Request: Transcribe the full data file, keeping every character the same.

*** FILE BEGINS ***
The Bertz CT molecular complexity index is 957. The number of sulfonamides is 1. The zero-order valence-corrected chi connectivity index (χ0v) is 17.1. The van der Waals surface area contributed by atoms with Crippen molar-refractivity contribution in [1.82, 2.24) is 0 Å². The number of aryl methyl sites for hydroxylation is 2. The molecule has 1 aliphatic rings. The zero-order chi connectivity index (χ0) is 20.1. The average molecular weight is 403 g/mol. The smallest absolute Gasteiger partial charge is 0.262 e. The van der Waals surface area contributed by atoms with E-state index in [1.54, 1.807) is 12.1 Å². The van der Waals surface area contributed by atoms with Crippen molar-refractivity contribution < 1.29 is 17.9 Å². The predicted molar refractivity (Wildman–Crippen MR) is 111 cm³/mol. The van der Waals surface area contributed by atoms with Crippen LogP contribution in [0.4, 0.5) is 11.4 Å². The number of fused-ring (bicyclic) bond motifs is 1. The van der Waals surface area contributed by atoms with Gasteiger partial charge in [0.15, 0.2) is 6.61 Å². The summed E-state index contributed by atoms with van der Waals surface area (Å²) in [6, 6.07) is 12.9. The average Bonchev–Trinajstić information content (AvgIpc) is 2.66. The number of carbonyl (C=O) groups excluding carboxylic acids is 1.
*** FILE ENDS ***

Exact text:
The Bertz CT molecular complexity index is 957. The number of sulfonamides is 1. The zero-order valence-corrected chi connectivity index (χ0v) is 17.1. The van der Waals surface area contributed by atoms with Crippen molar-refractivity contribution in [1.82, 2.24) is 0 Å². The number of aryl methyl sites for hydroxylation is 2. The molecule has 1 aliphatic rings. The zero-order chi connectivity index (χ0) is 20.1. The average molecular weight is 403 g/mol. The smallest absolute Gasteiger partial charge is 0.262 e. The van der Waals surface area contributed by atoms with E-state index in [1.54, 1.807) is 12.1 Å². The van der Waals surface area contributed by atoms with Crippen molar-refractivity contribution < 1.29 is 17.9 Å². The predicted molar refractivity (Wildman–Crippen MR) is 111 cm³/mol. The van der Waals surface area contributed by atoms with Crippen LogP contribution in [0.4, 0.5) is 11.4 Å². The number of fused-ring (bicyclic) bond motifs is 1. The van der Waals surface area contributed by atoms with Gasteiger partial charge in [0.15, 0.2) is 6.61 Å². The summed E-state index contributed by atoms with van der Waals surface area (Å²) in [6, 6.07) is 12.9. The average Bonchev–Trinajstić information content (AvgIpc) is 2.66. The number of carbonyl (C=O) groups excluding carboxylic acids is 1.